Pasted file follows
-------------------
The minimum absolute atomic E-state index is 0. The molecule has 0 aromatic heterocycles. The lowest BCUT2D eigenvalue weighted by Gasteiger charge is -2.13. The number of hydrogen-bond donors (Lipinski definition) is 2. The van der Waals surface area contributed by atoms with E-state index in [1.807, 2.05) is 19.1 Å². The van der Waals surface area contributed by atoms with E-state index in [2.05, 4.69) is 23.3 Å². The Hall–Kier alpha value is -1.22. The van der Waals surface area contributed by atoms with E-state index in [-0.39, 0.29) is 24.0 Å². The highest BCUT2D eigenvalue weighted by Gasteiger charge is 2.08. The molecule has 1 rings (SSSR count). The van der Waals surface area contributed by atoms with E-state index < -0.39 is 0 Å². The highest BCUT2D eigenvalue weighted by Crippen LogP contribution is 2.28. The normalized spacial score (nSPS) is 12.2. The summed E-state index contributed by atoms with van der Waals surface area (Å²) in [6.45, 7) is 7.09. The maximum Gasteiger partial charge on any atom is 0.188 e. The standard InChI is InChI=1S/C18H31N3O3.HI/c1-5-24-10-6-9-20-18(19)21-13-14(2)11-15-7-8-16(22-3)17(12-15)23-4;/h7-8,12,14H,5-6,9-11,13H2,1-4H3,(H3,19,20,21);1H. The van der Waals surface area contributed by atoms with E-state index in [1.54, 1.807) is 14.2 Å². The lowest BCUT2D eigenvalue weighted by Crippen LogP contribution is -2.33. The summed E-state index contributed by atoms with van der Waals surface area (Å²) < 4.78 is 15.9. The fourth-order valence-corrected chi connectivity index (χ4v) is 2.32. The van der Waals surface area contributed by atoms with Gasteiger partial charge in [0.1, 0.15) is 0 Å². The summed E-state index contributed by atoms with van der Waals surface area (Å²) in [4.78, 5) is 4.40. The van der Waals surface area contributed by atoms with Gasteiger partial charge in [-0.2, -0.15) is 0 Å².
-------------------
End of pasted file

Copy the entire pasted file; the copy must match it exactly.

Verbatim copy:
The minimum absolute atomic E-state index is 0. The molecule has 0 aromatic heterocycles. The lowest BCUT2D eigenvalue weighted by Gasteiger charge is -2.13. The number of hydrogen-bond donors (Lipinski definition) is 2. The van der Waals surface area contributed by atoms with E-state index in [1.807, 2.05) is 19.1 Å². The van der Waals surface area contributed by atoms with E-state index in [2.05, 4.69) is 23.3 Å². The Hall–Kier alpha value is -1.22. The van der Waals surface area contributed by atoms with E-state index in [-0.39, 0.29) is 24.0 Å². The highest BCUT2D eigenvalue weighted by Gasteiger charge is 2.08. The molecule has 1 rings (SSSR count). The van der Waals surface area contributed by atoms with E-state index < -0.39 is 0 Å². The highest BCUT2D eigenvalue weighted by Crippen LogP contribution is 2.28. The normalized spacial score (nSPS) is 12.2. The summed E-state index contributed by atoms with van der Waals surface area (Å²) in [6.45, 7) is 7.09. The maximum Gasteiger partial charge on any atom is 0.188 e. The standard InChI is InChI=1S/C18H31N3O3.HI/c1-5-24-10-6-9-20-18(19)21-13-14(2)11-15-7-8-16(22-3)17(12-15)23-4;/h7-8,12,14H,5-6,9-11,13H2,1-4H3,(H3,19,20,21);1H. The van der Waals surface area contributed by atoms with E-state index in [1.54, 1.807) is 14.2 Å². The lowest BCUT2D eigenvalue weighted by Crippen LogP contribution is -2.33. The summed E-state index contributed by atoms with van der Waals surface area (Å²) < 4.78 is 15.9. The fourth-order valence-corrected chi connectivity index (χ4v) is 2.32. The van der Waals surface area contributed by atoms with Gasteiger partial charge in [0.1, 0.15) is 0 Å². The summed E-state index contributed by atoms with van der Waals surface area (Å²) in [4.78, 5) is 4.40. The van der Waals surface area contributed by atoms with Gasteiger partial charge in [-0.2, -0.15) is 0 Å².